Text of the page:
The blue (or purple) toe syndrome consists of the development of blue or violaceous discoloration of one or more toes in the absence of obvious trauma, serious cold-induced injury, or disorders producing generalized cyanosis. The major general categories are: (1) decreased arterial flow, (2) impaired venous outflow, and (3) abnormal circulating blood. Depending on its pathogenesis, the discoloration may be blanching or nonblanching. An accurate diagnosis is critical, because many of the causes threaten life and limb, but the patient's medical history, accompanying nondermatologic findings on physical examination, and a discriminating use of laboratory tests are usually more important than the nature of the cutaneous abnormalities in determining the cause.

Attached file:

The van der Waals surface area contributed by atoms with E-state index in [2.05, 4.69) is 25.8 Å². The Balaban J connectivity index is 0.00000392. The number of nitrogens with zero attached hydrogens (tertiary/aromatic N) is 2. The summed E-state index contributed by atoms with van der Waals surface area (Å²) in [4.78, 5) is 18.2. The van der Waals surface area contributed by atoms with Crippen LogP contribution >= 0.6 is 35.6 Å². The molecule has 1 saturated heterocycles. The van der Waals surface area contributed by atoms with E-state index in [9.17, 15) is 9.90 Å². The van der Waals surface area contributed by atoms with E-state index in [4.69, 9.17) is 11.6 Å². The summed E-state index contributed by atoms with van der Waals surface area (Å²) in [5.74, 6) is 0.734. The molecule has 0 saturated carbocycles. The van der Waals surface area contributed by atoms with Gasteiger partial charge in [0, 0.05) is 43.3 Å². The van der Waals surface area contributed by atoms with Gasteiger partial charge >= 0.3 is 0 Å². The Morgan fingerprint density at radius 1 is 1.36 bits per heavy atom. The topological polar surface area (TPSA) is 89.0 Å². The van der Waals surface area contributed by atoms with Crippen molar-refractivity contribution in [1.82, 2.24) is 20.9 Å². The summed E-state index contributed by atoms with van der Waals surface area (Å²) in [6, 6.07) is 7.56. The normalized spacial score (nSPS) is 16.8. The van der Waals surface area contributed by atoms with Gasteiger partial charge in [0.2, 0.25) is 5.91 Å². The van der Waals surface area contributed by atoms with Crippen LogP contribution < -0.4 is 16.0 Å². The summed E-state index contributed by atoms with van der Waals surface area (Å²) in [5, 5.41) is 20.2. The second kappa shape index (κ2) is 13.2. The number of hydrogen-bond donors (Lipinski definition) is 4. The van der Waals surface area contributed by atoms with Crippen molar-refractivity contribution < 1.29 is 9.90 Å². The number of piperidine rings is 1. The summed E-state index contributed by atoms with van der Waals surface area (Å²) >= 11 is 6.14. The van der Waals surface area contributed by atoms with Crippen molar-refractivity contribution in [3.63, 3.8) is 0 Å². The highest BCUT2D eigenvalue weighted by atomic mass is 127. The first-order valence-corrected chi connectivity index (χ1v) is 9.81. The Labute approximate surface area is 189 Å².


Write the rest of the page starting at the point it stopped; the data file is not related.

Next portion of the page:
Learning objectives: After completing this learning activity, participants should be able to define the blue (or purple) toe syndrome, categorize the causes, and recognize the important historical, clinical, and laboratory findings that differentiate the causes and lead to the correct diagnosis.